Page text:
How to analyze complement?
For accurate complement analysis, it is important that not only the correct technique is used but also that pre-analytical sample handling is performed in an appropriate manner to avoid erroneous results.
Hycult biotech preformed a literature search using the Pubmed/MEDLINE database focusing on studies measuring the key complement components C3, C5 and/or their split products C3a/C5a and/or the soluble variant of the terminal C5b-9 complement complex (sTCC) in human blood samples that were published between February 2017 and February 2022. The identified studies were reviewed whether they had used the correct sample type and techniques for their analyses.
A total of 92 out of 376 studies were selected for full-text analysis. Forty-five studies (49%) were identified as using the correct sample type and techniques for their complement analyses, while 25 studies (27%) did not use the correct sample type or technique. For 22 studies (24%), it was not specified which sample type was used.
A substantial part of the reviewed studies did not use the appropriate sample type for assessing complement activation or did not mention which sample type was used. This deviation from the standardized procedure can lead to misinterpretation of complement biomarker levels and hampers proper comparison of complement measurements between studies. Therefore, this study underlines the necessity of general guidelines for accurate and recommended procedure.
Brandwijk RJMGE, Michels MAHM, van Rossum M, de Nooijer AH, Nilsson PH, de Bruin WCC, Toonen EJM. Pitfalls in complement analysis: A systematic literature review of assessing complement activation. Front Immunol. 2022 Oct 18;13:1007102. doi: 10.3389/fimmu.2022.1007102. PMID: 36330514; PMCID: PMC9623276.
But how can you analyze complement and overcome these pitfalls? You can find optional guidelines below or reach out to us directly to help you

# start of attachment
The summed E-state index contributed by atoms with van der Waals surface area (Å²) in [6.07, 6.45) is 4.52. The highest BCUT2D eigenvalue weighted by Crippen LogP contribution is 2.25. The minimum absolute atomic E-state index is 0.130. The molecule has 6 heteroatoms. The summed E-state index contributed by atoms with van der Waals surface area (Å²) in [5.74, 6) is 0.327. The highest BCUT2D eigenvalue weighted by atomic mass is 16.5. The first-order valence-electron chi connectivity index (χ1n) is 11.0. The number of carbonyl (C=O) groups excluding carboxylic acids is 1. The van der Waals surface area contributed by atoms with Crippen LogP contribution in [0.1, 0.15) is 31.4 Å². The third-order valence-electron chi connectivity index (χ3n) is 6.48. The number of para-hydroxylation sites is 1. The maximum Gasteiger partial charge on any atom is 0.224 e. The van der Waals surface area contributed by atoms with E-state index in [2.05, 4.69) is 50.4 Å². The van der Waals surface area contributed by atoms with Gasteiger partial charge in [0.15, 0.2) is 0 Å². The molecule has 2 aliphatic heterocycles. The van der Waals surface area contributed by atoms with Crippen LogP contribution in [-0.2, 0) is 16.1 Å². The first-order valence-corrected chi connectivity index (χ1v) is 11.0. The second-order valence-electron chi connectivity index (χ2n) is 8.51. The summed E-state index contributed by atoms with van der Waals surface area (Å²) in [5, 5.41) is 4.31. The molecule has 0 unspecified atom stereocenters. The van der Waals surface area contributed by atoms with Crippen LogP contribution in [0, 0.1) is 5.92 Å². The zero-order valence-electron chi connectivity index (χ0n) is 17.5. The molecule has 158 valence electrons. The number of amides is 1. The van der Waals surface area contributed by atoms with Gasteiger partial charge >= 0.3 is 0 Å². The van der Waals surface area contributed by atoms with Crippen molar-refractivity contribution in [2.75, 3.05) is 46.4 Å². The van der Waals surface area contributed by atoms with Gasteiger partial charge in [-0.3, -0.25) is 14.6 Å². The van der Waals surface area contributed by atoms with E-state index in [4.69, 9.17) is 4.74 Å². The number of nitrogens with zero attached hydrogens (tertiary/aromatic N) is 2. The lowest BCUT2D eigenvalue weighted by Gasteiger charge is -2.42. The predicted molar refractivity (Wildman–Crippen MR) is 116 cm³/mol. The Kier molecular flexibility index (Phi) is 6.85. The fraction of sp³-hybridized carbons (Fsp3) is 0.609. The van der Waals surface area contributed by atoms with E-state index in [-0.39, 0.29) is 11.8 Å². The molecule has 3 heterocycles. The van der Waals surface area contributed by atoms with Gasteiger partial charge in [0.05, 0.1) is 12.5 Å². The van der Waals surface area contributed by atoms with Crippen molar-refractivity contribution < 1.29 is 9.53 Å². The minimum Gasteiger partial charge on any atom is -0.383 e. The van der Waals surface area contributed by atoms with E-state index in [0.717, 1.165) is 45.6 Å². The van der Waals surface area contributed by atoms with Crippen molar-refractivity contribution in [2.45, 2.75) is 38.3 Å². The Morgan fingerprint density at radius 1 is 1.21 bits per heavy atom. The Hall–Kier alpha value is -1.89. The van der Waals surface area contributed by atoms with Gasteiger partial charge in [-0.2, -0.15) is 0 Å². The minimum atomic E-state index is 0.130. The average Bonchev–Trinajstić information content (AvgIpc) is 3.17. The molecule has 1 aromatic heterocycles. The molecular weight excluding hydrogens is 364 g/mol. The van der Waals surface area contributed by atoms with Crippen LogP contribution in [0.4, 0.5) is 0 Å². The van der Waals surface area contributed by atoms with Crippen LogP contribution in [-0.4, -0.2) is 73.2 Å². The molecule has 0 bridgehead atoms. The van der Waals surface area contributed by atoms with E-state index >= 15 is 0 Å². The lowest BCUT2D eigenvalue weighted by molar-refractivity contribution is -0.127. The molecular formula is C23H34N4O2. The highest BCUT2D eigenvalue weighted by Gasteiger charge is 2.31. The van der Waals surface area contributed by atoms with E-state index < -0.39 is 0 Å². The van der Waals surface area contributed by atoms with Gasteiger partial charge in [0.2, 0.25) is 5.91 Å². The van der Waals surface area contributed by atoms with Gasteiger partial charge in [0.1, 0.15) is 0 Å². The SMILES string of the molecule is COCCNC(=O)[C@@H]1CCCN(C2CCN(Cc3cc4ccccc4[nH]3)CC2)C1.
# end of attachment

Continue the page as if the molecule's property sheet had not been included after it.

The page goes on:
This chart helps you with the selection of the appropriate sample type and technique for complement analysis.
Use the flowchart for the selection of:
(A) the appropriate sample type or
(B) the appropriate technique for the assessment of complement.
3 complement pathways
The complement system is a crucial part of the immune system, consisting of over 30 proteins that work together to help identify and destroy foreign pathogens. There are three major pathways of complement activation: the classical pathway, the lectin pathway, and the alternative pathway.
The classical pathway is activated when antibodies bind to specific antigens on the surface of pathogens. This binding triggers a cascade of complement proteins to bind and activate one another, ultimately leading to the formation of the membrane attack complex (MAC) that punctures and destroys the pathogen’s cell membrane.
The lectin pathway is activated when proteins called lectins bind to certain sugars on the surface of pathogens. This binding triggers a similar cascade of complement protein activation, leading to the formation of the MAC and pathogen destruction.
The alternative pathway is constantly active at low levels and can be triggered by the presence of certain molecules on the surface of pathogens or damaged host cells. This pathway also leads to the formation of the MAC and pathogen destruction.
All three complement pathways work together to provide a rapid and effective defense against invading pathogens. They also play a role in regulating the immune response and removing damaged host cells. Dysfunction of the complement system can lead to various diseases, including autoimmune disorders and infections.
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